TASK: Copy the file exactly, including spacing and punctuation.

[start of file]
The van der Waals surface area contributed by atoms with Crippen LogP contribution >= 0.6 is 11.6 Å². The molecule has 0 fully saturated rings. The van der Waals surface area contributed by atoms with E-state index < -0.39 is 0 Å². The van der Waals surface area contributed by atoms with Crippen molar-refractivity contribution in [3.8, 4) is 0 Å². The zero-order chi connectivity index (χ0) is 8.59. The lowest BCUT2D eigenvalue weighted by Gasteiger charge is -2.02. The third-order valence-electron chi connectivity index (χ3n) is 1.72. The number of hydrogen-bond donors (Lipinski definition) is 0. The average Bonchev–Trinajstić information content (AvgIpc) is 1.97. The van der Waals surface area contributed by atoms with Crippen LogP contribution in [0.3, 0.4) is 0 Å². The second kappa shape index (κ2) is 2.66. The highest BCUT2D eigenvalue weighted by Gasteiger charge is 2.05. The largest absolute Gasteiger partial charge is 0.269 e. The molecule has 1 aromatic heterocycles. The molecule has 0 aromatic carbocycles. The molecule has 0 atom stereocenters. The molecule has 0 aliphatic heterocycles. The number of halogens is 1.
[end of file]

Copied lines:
The van der Waals surface area contributed by atoms with Crippen LogP contribution >= 0.6 is 11.6 Å². The molecule has 0 fully saturated rings. The van der Waals surface area contributed by atoms with E-state index < -0.39 is 0 Å². The van der Waals surface area contributed by atoms with Crippen molar-refractivity contribution in [3.8, 4) is 0 Å². The zero-order chi connectivity index (χ0) is 8.59. The lowest BCUT2D eigenvalue weighted by Gasteiger charge is -2.02. The third-order valence-electron chi connectivity index (χ3n) is 1.72. The number of hydrogen-bond donors (Lipinski definition) is 0. The average Bonchev–Trinajstić information content (AvgIpc) is 1.97. The van der Waals surface area contributed by atoms with Crippen LogP contribution in [0.3, 0.4) is 0 Å². The second kappa shape index (κ2) is 2.66. The highest BCUT2D eigenvalue weighted by Gasteiger charge is 2.05. The largest absolute Gasteiger partial charge is 0.269 e. The molecule has 1 aromatic heterocycles. The molecule has 0 aromatic carbocycles. The molecule has 0 atom stereocenters. The molecule has 0 aliphatic heterocycles. The number of halogens is 1.